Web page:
VanDuivendyk: Understanding Grief

Gift_of_Grief_review_07242014Tim P. VanDuivendyk [1]. 2006. The Unwanted Gift of Grief:  A Ministry Approach.  New York:  Haworth Press Inc.

Review by Stephen W. Hiemstra

Do you give grieving people permission to grieve?  Or do you try to sweep grief under the rug?


In his book, The Unwanted Gift of Grief, chaplain Tim P. VanDuivendyk advises us to walk with people in their grief and help them complete the process of grief work (12).  He observes:

So many well-meaning friends and loved ones may try to cheer us up rather than just be with us in our sadness. Rather than help us grieve through and talk out our pain, they may attempt to talk us out of pain.  Rather than be sojourners with us in the wilderness, they may attempt to find us a shortcut…This book is not designed to take you out of your pain but to invite you into and through your pain to transformation and new life (3).

In this context, a sojourner is:  one who is willing to support, listen, and compassionately walk with another through their wilderness of grief (5).  VanDuivendyk further observes:

[This] wilderness is not just a physical place but also a spiritual and emotional place.  In the wilderness of grief we may not know which direction to take.  Feelings of fear may paralyze us.  We may not be able to see through the thick forest to tomorrow (9).

Healing with Scabs

VanDuivendyk characterizes grief almost like a scab on a wound.  He writes:

Grief fills up the vacuum of empty space left by our deceased loved one until we can adjust to and accept the reality that the person is no longer with us (12).

Grief is a gift because it helps us transform towards differentiating ourselves from our loved one (16).  Because they have passed, we must learn to live in their absence (the process of differentiation).  A scab protects us while the skin underneath grows to close up the wound.

VanDuivendyk sees 3 passageways through grief, depending on whether we prefer thinking, feeling, or acting (24-26).  Think people follow a cognitive pathway; feel people track emotions but may not be able to reason through what is going on; act people stay busy doing tasks during grief. Each pathway offers strengths and weaknesses. An act person, for example, may develop into a workaholic in response to grief (29) while a think person may worry obsessively and a feel person may slip into depression (28-29). VanDuivendyk suggests that we should learn to employ and work with each approach as a way to balance out (27).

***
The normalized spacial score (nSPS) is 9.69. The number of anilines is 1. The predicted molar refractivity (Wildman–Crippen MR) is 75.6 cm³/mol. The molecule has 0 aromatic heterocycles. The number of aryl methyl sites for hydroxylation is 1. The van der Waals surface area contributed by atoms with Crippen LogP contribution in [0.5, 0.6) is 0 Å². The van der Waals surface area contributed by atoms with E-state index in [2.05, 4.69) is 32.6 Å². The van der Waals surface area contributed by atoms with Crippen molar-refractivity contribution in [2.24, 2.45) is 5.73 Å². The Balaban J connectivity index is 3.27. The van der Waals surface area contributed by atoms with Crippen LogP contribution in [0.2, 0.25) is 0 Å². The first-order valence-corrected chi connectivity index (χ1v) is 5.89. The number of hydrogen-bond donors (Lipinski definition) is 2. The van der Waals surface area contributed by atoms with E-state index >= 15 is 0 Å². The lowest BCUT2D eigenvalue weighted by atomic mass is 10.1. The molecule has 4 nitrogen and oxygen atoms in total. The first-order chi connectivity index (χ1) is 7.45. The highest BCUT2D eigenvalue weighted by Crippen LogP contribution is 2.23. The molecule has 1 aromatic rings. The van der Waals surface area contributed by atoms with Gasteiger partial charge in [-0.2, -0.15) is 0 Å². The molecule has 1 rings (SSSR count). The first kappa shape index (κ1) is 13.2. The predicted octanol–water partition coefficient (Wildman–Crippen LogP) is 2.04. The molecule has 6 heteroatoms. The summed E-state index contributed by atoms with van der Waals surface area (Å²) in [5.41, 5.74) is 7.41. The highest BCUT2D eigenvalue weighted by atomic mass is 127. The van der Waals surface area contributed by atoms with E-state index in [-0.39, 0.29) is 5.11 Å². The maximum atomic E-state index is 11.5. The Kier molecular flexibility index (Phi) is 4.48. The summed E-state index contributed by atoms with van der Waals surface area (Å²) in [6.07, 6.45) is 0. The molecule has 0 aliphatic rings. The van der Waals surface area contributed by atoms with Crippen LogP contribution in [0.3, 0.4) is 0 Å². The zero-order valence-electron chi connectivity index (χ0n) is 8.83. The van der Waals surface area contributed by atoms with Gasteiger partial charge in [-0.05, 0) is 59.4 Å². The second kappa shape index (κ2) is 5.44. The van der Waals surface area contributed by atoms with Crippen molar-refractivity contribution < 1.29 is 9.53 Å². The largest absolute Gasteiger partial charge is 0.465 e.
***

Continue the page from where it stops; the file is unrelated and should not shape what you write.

VanDuivendyk’s The Unwanted Gift of Grief is written in 17 chapters preceded by a forward, acknowledgments, and an introduction and followed by notes, suggested readings, and an index.  These chapters are:

  1. Grief as Gratitude, Grief as a Gift;
  2. Everyone Grieves Differently;
  3. Factors that affect the Wilderness of Grief;
  4. Unbelievable Darkness;
  5. Frustration and Anger Amid “Why?”
  6. Praying for a Miracle;
  7. Wrestling with Sadness and Depression;
  8. Healing: Experiencing the Light Again;
  9. And Yet…We Never Forget!
  10. Being a Sojourner;
  11. Sojourning with Those in Unbelievable Darkness;
  12. Sojourning with Those Frustrated and Angry Amid “Why?”
  13. Sojourning with Those Praying for a Miracle;
  14. Sojourning with Those Wrestling with Sadness and Depression;
  15. Sojourning with Those in Healing and Light;
  16. Marriage : Tough Enough without Grief;
  17. Ways of Making it Through the Wilderness of Grief (vii-ix).

Clearly, VanDuivendyk writes using a topical approach.

In my own work as a chaplain intern, I found that the majority of patients that I visited with suffered from grief at some level.  For some it was active and obvious; for others it was repressed and a source of physical complication.  Helping people become more aware of their grief was one of the ways to facilitate their journey with it.


More than anything, VanDuivendyk convinced me of the need to give people permission to grieve, particularly at funerals.  That one insight was worth the ticket of admission.  After all, ours is a religion that began in a graveyard, not a church. We grieve and can give permission to grieve because with the resurrection of Jesus Christ we know the graveyard is not the end of the story.  The end of the story is not sadness, but joy—in Christ.



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